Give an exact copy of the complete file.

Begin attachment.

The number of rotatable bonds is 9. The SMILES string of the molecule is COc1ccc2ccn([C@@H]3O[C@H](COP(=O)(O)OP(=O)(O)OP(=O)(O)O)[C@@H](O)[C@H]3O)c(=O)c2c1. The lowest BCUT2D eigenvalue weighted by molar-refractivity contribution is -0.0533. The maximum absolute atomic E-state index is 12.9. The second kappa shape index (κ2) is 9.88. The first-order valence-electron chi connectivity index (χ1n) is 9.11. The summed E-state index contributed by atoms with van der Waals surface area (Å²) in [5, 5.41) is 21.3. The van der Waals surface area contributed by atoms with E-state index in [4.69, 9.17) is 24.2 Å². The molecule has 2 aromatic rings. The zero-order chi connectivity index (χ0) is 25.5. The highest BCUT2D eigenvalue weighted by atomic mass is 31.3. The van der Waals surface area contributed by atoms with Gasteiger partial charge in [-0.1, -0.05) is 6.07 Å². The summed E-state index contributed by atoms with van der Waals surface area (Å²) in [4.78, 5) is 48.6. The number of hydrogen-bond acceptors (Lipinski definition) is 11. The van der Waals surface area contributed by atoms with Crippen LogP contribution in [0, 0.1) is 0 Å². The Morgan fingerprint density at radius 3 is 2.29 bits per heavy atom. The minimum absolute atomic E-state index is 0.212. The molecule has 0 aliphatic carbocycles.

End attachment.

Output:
The number of rotatable bonds is 9. The SMILES string of the molecule is COc1ccc2ccn([C@@H]3O[C@H](COP(=O)(O)OP(=O)(O)OP(=O)(O)O)[C@@H](O)[C@H]3O)c(=O)c2c1. The lowest BCUT2D eigenvalue weighted by molar-refractivity contribution is -0.0533. The maximum absolute atomic E-state index is 12.9. The second kappa shape index (κ2) is 9.88. The first-order valence-electron chi connectivity index (χ1n) is 9.11. The summed E-state index contributed by atoms with van der Waals surface area (Å²) in [5, 5.41) is 21.3. The van der Waals surface area contributed by atoms with E-state index in [4.69, 9.17) is 24.2 Å². The molecule has 2 aromatic rings. The zero-order chi connectivity index (χ0) is 25.5. The highest BCUT2D eigenvalue weighted by atomic mass is 31.3. The van der Waals surface area contributed by atoms with Gasteiger partial charge in [-0.1, -0.05) is 6.07 Å². The summed E-state index contributed by atoms with van der Waals surface area (Å²) in [4.78, 5) is 48.6. The number of hydrogen-bond acceptors (Lipinski definition) is 11. The van der Waals surface area contributed by atoms with Crippen LogP contribution in [0, 0.1) is 0 Å². The Morgan fingerprint density at radius 3 is 2.29 bits per heavy atom. The minimum absolute atomic E-state index is 0.212. The molecule has 0 aliphatic carbocycles.